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Last year marked the sad passing of one of New Zealand’s more intriguing — and more eccentric — artists, Martin Thompson.
A familiar feature of first the Wellington and then the Dunedin art scene, Thompson could easily be written off by people at a casual glance. A common sight at local cafes, he could be seen with his constant companion art case, adding dots to grids or performing calculations necessary for his next work.
Though incommunicative to most, Thompson’s gift was his savant-like mathematical brain, an organ which allowed him to translate complex equations into hypnotic visual patterns. Over the course of a career spanning at least two decades, the artist created obsessive two-dimensional structures from calculations within his head, structures which have left many mathematicians baffled at their intricacy, and have equally astonished viewers of his work.
The current exhibition at Brett McDowell Gallery presents a retrospective of Thompson’s outsider art, ranging from work done in the mid 1990s to the last unfinished piece, which he was working on at the time of his death. This final piece shows that the artist was still breaking new ground with his work, and also gives an opportunity for the faintest glimpse at the laborious techniques that he used to create his art.
One of the potential aims of art is to make people look again at things that they would normally disregard — to view things in a new, unexpected light — and in doing so to see them as if for the first time. This is a major feature of the fabric and installation art of Jay Hutchinson.
Hutchinson’s work takes the throwaway, literally, and raises it to a level where it is no longer worthless. Using as his subject discarded scraps and rubbish found on his daily journeys, he reclaims the items by recreating them and reinventing them as intricate and attractive embroidered pieces. This allows us to appreciate that even the detritus of everyday life can have its own surprising and subversive beauty.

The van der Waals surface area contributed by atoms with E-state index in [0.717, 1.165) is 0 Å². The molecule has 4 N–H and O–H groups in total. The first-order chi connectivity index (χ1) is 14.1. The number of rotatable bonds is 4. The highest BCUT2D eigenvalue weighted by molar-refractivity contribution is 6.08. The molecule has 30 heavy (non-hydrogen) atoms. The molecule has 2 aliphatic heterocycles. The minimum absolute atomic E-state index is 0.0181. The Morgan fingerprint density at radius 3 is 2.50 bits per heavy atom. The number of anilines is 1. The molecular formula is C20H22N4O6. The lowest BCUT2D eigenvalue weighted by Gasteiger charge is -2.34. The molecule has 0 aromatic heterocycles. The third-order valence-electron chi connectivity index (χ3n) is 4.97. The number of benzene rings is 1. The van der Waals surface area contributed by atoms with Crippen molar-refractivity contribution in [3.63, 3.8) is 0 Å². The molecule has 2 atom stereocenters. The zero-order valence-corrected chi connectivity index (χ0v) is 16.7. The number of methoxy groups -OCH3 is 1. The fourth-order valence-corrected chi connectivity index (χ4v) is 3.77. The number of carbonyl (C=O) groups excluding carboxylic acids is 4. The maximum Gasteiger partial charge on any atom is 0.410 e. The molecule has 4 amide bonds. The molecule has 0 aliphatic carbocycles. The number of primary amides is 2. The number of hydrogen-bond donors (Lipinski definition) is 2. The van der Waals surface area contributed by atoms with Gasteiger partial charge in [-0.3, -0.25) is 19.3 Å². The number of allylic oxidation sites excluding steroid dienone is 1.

Many of Hutchinson’s pieces are hand-embroidered in sewing silk on cotton drill cloth. Other, more massive, installations include urban materials such as tarmac slabs, steel and concrete. Hutchinson’s works subvert the norm, not by simply making high art from low art, but by making high art from scrap. While this makes us reappraise the everyday, it also posits the thought that rubbish, in all its accumulated glory, will become the epitaph of this civilisation, a Rosetta Stone or Bayeux Tapestry from which our history will be deciphered.
It’s always interesting to see an artist’s work in or close to their studio, and Sam Foley’s latest exhibition is in such a space, down an alley and up some steep steps at 20A Dowling St. For those not game to climb to Foley’s studio, the exhibition will be transferring to The Artist’s Room in two weeks.
"Last Light in the Garden" uses the Dunedin Botanic Garden, and especially the Rhododendron Dell, as subject matter. Foley was somewhat hesitant about painting walkways overhung with rhododendrons, a subject which has been virtually copyrighted in New Zealand by Karl Maughan. Using the latter artist’s work as a benchmark, Foley has created images which touch on the Maughan-like but which have the distinct mark of Foley. This has been achieved by not presenting the dell in full daylight, but by recreating it in the crepuscular gloom which is a mark of many of the artist’s works.
The resulting images present the gardens as a place of beauty and haunting otherworldliness, with paths leading into the unknown. This is fitting, given the multilayered meaning of "Last Light in the Garden". It can not only be taken in a literal sense, but also in terms of the expulsion from the Garden of Eden and also our current global ecological crisis.
By James Dignan